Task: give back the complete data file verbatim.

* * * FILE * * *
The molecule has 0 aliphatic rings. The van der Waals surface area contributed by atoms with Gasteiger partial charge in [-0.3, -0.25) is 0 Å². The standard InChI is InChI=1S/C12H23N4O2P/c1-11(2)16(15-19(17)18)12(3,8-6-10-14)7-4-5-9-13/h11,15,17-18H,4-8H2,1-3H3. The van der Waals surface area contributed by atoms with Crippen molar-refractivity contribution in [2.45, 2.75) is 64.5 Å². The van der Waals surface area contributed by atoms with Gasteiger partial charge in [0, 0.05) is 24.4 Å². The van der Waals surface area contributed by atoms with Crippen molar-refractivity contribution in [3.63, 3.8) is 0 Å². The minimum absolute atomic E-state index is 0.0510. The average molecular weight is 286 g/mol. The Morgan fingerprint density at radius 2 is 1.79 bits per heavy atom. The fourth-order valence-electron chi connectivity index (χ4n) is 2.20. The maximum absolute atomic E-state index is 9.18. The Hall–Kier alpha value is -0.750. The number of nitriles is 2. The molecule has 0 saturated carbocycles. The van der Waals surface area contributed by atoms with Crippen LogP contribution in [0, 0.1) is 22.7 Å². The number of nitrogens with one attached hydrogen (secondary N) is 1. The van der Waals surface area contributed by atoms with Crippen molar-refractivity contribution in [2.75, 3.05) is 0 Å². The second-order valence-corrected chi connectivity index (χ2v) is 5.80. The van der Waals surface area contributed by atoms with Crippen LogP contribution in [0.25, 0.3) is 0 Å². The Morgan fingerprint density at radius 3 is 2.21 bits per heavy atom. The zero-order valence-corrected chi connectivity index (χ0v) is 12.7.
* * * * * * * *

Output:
The molecule has 0 aliphatic rings. The van der Waals surface area contributed by atoms with Gasteiger partial charge in [-0.3, -0.25) is 0 Å². The standard InChI is InChI=1S/C12H23N4O2P/c1-11(2)16(15-19(17)18)12(3,8-6-10-14)7-4-5-9-13/h11,15,17-18H,4-8H2,1-3H3. The van der Waals surface area contributed by atoms with Crippen molar-refractivity contribution in [2.45, 2.75) is 64.5 Å². The van der Waals surface area contributed by atoms with Gasteiger partial charge in [0, 0.05) is 24.4 Å². The van der Waals surface area contributed by atoms with Crippen molar-refractivity contribution in [3.63, 3.8) is 0 Å². The minimum absolute atomic E-state index is 0.0510. The average molecular weight is 286 g/mol. The Morgan fingerprint density at radius 2 is 1.79 bits per heavy atom. The fourth-order valence-electron chi connectivity index (χ4n) is 2.20. The maximum absolute atomic E-state index is 9.18. The Hall–Kier alpha value is -0.750. The number of nitriles is 2. The molecule has 0 saturated carbocycles. The van der Waals surface area contributed by atoms with Crippen LogP contribution in [0, 0.1) is 22.7 Å². The number of nitrogens with one attached hydrogen (secondary N) is 1. The van der Waals surface area contributed by atoms with Crippen molar-refractivity contribution in [2.75, 3.05) is 0 Å². The second-order valence-corrected chi connectivity index (χ2v) is 5.80. The van der Waals surface area contributed by atoms with Crippen LogP contribution in [0.25, 0.3) is 0 Å². The Morgan fingerprint density at radius 3 is 2.21 bits per heavy atom. The zero-order valence-corrected chi connectivity index (χ0v) is 12.7.